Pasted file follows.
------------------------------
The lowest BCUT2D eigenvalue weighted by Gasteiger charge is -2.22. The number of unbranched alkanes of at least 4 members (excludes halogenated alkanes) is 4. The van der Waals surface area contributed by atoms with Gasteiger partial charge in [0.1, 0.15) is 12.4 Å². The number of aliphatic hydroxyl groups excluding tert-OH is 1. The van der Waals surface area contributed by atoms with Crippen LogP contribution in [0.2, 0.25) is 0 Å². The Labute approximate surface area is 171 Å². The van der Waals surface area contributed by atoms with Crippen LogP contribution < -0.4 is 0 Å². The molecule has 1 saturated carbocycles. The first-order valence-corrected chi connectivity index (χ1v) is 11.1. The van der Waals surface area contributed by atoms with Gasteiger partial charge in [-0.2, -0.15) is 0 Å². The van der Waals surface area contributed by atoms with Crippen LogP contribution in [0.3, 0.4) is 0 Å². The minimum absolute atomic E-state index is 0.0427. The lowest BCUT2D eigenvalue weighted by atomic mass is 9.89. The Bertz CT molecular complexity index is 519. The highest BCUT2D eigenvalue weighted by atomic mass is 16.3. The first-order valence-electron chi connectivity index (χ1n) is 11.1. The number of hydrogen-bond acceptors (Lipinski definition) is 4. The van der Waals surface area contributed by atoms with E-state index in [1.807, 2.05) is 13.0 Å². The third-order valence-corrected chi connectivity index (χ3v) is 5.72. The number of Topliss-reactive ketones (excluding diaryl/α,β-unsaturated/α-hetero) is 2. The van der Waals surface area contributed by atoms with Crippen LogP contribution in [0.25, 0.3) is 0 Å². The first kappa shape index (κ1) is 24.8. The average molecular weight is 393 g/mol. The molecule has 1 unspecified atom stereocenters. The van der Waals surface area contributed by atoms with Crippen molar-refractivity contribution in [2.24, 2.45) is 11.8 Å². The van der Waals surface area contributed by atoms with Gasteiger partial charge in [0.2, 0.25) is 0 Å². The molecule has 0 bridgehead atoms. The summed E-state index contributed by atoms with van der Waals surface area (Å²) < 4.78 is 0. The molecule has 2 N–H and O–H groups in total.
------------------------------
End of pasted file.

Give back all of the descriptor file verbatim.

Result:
The lowest BCUT2D eigenvalue weighted by Gasteiger charge is -2.22. The number of unbranched alkanes of at least 4 members (excludes halogenated alkanes) is 4. The van der Waals surface area contributed by atoms with Gasteiger partial charge in [0.1, 0.15) is 12.4 Å². The number of aliphatic hydroxyl groups excluding tert-OH is 1. The van der Waals surface area contributed by atoms with Crippen LogP contribution in [0.2, 0.25) is 0 Å². The Labute approximate surface area is 171 Å². The van der Waals surface area contributed by atoms with Crippen LogP contribution < -0.4 is 0 Å². The molecule has 1 saturated carbocycles. The first-order valence-corrected chi connectivity index (χ1v) is 11.1. The van der Waals surface area contributed by atoms with Gasteiger partial charge in [-0.2, -0.15) is 0 Å². The van der Waals surface area contributed by atoms with Crippen LogP contribution in [0.3, 0.4) is 0 Å². The minimum absolute atomic E-state index is 0.0427. The lowest BCUT2D eigenvalue weighted by atomic mass is 9.89. The Bertz CT molecular complexity index is 519. The highest BCUT2D eigenvalue weighted by atomic mass is 16.3. The first-order valence-electron chi connectivity index (χ1n) is 11.1. The number of hydrogen-bond acceptors (Lipinski definition) is 4. The van der Waals surface area contributed by atoms with E-state index in [1.807, 2.05) is 13.0 Å². The third-order valence-corrected chi connectivity index (χ3v) is 5.72. The number of Topliss-reactive ketones (excluding diaryl/α,β-unsaturated/α-hetero) is 2. The van der Waals surface area contributed by atoms with Crippen LogP contribution in [0.25, 0.3) is 0 Å². The first kappa shape index (κ1) is 24.8. The average molecular weight is 393 g/mol. The molecule has 1 unspecified atom stereocenters. The van der Waals surface area contributed by atoms with Crippen molar-refractivity contribution in [2.24, 2.45) is 11.8 Å². The van der Waals surface area contributed by atoms with Gasteiger partial charge in [0.2, 0.25) is 0 Å². The molecule has 0 bridgehead atoms. The summed E-state index contributed by atoms with van der Waals surface area (Å²) < 4.78 is 0. The molecule has 2 N–H and O–H groups in total.